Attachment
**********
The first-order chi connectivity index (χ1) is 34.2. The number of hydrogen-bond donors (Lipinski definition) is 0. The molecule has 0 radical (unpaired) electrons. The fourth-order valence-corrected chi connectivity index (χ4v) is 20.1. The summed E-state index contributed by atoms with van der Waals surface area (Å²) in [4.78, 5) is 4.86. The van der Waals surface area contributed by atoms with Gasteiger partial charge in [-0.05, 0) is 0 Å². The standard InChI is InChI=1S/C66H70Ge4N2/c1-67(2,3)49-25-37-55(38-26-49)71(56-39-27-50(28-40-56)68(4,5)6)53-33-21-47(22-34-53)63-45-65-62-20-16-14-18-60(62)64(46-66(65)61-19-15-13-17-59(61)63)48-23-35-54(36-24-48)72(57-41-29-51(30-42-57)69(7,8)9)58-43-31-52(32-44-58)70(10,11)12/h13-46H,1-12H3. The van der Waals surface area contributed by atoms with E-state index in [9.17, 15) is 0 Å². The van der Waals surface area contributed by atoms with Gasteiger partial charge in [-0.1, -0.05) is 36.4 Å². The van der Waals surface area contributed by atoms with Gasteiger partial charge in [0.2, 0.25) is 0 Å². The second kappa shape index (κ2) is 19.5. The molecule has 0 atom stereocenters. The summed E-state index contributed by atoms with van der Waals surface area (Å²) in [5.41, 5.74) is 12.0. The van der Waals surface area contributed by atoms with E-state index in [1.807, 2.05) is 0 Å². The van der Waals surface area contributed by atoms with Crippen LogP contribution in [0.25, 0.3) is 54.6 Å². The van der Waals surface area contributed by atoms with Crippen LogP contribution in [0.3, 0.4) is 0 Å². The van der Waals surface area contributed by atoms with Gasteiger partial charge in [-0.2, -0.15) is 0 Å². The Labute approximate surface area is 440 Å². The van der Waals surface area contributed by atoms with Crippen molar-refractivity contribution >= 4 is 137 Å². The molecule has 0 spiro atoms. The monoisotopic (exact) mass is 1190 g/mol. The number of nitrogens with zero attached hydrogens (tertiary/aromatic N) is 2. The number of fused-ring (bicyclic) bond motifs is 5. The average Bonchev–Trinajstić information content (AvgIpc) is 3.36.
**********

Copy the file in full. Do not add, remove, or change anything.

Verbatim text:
The first-order chi connectivity index (χ1) is 34.2. The number of hydrogen-bond donors (Lipinski definition) is 0. The molecule has 0 radical (unpaired) electrons. The fourth-order valence-corrected chi connectivity index (χ4v) is 20.1. The summed E-state index contributed by atoms with van der Waals surface area (Å²) in [4.78, 5) is 4.86. The van der Waals surface area contributed by atoms with Gasteiger partial charge in [-0.05, 0) is 0 Å². The standard InChI is InChI=1S/C66H70Ge4N2/c1-67(2,3)49-25-37-55(38-26-49)71(56-39-27-50(28-40-56)68(4,5)6)53-33-21-47(22-34-53)63-45-65-62-20-16-14-18-60(62)64(46-66(65)61-19-15-13-17-59(61)63)48-23-35-54(36-24-48)72(57-41-29-51(30-42-57)69(7,8)9)58-43-31-52(32-44-58)70(10,11)12/h13-46H,1-12H3. The van der Waals surface area contributed by atoms with E-state index in [9.17, 15) is 0 Å². The van der Waals surface area contributed by atoms with Gasteiger partial charge in [-0.1, -0.05) is 36.4 Å². The van der Waals surface area contributed by atoms with Gasteiger partial charge in [0.2, 0.25) is 0 Å². The second kappa shape index (κ2) is 19.5. The molecule has 0 atom stereocenters. The summed E-state index contributed by atoms with van der Waals surface area (Å²) in [5.41, 5.74) is 12.0. The van der Waals surface area contributed by atoms with E-state index in [1.807, 2.05) is 0 Å². The van der Waals surface area contributed by atoms with Crippen LogP contribution in [0.25, 0.3) is 54.6 Å². The van der Waals surface area contributed by atoms with Crippen LogP contribution in [0.3, 0.4) is 0 Å². The van der Waals surface area contributed by atoms with Gasteiger partial charge in [-0.2, -0.15) is 0 Å². The Labute approximate surface area is 440 Å². The van der Waals surface area contributed by atoms with Crippen molar-refractivity contribution >= 4 is 137 Å². The molecule has 0 spiro atoms. The monoisotopic (exact) mass is 1190 g/mol. The number of nitrogens with zero attached hydrogens (tertiary/aromatic N) is 2. The number of fused-ring (bicyclic) bond motifs is 5. The average Bonchev–Trinajstić information content (AvgIpc) is 3.36.